Theater Thursday: House Theatre’s “All the Fame of Lofty Deeds”

Thursday, December 3

All the Fame of Lofty Deeds

The House Theatre of Chicago at the Chopin Theatre
1543 W. Division St., Chicago

loftydeedsphotoEnjoy complimentary pizza in the famous Chopin Theatre lobby before the performance, then stick around for the world premiere production written by rock journalist Mark Guarino and based on and featuring the music and artwork of Bloodshot Records recording artist Jon Langford (Mekons, Waco Brothers). This phantasmic journey into the mind of a fictional country music legend is what an episode of Howdy Doody might look like if it were directed by David Lynch. Sadly reflective and yet hilariously surreal, House Theatre’s All the Fame of Lofty Deeds mixes rock biography, live music and stunning visual effects to tell a tripped out tale of the demise of America’s last living cowboy. Stick around after the performance for a talk back with the some of the show’s cast and creative team.
Event begins at 7 p.m.
Show begins at 8 p.m.

TICKETS ONLY: $25
For reservations call 773.251.2195 and mention "Theater Thursdays."

Read our review here.

Review: House Theatre’s “All The Fame Of Lofty Deeds”

A banjo-picking, toe-tapping, tumbleweed-talking good time!

 

The House Theatre of Chicago presents:

All The Fame of Lofty Deeds

At the Chopin Theatre
Written by Mark Guarino
Based on and featuring the music and artwork of Jon Langford
Directed by Tommy Rapley
Thru December 20th (ticket info)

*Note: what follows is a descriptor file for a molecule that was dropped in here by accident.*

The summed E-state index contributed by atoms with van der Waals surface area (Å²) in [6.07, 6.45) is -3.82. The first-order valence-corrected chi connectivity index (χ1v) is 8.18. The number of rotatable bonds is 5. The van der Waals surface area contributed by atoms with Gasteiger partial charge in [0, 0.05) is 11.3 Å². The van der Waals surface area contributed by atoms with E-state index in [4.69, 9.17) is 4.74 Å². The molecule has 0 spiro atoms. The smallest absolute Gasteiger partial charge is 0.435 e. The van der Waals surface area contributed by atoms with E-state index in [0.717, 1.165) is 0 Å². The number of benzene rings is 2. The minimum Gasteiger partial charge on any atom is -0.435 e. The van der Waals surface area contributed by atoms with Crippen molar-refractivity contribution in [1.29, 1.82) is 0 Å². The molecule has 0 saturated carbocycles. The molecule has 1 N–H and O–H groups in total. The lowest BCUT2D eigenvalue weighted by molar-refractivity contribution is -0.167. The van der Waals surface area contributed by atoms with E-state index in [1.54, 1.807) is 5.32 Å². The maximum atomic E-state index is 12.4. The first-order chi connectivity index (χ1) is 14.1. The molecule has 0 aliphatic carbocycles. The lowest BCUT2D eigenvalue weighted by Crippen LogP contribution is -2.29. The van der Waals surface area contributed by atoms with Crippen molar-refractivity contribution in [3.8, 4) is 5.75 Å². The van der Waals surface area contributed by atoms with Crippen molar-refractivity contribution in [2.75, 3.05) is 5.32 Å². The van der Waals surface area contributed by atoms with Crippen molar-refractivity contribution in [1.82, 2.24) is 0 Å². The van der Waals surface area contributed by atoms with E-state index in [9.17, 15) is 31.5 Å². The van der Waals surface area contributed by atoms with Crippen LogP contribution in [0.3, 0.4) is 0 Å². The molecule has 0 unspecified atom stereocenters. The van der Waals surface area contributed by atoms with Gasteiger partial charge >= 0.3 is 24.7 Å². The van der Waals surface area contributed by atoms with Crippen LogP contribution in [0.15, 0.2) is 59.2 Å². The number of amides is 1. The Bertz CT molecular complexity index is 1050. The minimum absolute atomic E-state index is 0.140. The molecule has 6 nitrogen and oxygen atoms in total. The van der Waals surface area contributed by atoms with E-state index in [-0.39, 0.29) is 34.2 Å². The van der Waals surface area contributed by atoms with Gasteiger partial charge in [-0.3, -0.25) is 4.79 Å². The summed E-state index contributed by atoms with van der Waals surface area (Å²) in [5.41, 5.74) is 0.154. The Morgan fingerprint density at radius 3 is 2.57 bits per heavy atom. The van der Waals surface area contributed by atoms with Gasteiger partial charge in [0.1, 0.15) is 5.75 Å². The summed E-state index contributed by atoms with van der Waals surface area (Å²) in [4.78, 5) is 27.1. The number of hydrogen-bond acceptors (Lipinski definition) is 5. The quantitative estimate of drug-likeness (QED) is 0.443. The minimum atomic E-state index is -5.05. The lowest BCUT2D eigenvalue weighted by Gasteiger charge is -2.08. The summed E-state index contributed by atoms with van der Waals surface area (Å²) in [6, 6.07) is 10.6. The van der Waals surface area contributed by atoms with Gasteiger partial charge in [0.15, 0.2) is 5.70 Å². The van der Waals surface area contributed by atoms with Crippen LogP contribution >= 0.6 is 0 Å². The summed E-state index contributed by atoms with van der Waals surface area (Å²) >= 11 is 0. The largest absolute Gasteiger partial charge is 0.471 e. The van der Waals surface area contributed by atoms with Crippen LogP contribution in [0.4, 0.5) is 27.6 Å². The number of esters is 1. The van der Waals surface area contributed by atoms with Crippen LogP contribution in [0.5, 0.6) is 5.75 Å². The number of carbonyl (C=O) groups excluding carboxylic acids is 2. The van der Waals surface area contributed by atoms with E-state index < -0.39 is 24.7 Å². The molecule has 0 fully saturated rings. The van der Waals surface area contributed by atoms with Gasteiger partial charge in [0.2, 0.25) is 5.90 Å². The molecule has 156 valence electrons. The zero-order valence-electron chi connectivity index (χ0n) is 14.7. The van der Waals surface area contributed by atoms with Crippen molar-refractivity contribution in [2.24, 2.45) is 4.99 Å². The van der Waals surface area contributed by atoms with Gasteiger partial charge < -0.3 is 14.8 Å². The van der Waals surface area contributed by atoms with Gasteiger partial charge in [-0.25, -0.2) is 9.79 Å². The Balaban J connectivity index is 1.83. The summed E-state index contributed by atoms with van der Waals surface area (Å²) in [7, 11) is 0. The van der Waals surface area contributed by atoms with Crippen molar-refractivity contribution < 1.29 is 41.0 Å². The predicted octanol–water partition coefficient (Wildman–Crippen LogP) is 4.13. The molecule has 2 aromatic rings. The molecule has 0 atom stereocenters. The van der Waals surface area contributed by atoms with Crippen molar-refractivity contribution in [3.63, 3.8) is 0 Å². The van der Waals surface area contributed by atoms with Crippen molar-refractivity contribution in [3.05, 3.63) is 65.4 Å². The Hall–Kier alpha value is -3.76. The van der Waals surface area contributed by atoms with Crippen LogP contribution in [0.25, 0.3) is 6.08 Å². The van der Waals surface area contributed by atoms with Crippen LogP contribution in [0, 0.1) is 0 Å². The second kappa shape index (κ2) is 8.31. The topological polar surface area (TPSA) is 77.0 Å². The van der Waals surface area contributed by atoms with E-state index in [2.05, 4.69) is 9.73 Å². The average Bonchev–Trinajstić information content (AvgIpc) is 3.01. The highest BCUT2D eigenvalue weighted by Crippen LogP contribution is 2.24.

Reviewed by Katy Walsh

lofty_deeds_poster Chugging whiskey, a forgotten country singer confesses his mistakes to a tumbleweed. The House Theatre of Chicago presents All The Fame of Lofty Deeds. The familiar cowboy skull and cross-guitars painting of Jon Langford is the basis for the character Lofty Deeds, an aging honkytonk singer. Playwright Mark Guarino utilizes the music and artwork of Bloodshot Records recording artist Jon Langford to create this play. As he faces his death, Lofty Deeds struggles with his past decisions. After trading love and family for life on the road under the exploitative pressures of record executives, Lofty is now haunted by the ghosts of musicians past.

Nathan Allen takes on the duality role of Lofty Deeds. He mixes the bitter drunk old man moments with flashback scenes of a naïve country singer at his happiest… on stage. The set design by Lee Keenan feels like a Jon Langford painting with its stark, gritty qualities. Where do has-been country singers go to die? A trailer in the desert, of course. Continuous reminders that this is a show about a man in a painting, director Tommy Rapley has actors don portraits to portray the ghosts of musicians past. On the stage within the stage, the live band adds to the upbeat tempo with memorable songs like “It’s Not Enough” and “The Death of Country Music.”

The story is dark; the forgotten celebrity drinking himself to death. The script is complicated; flashbacks with stories within stories. But like enjoying any country song, don’t get too caught up in the story or words. And appreciate art for art! Take pleasure in the music and the colorful images. What came first – the song or the picture? Langford created the character Lofty Deeds in his song “All The Fame of Lofty Deeds” and in his cowboy skull painting. Guarino took the song and wrote the play. The House Theatre took the play, painting and song have brought it to life on stage. The results, All The Fame of Lofty Deeds is a banjo-picking, toe-tapping, tumbleweed-talking good time.

 

Rating: ★★★

 

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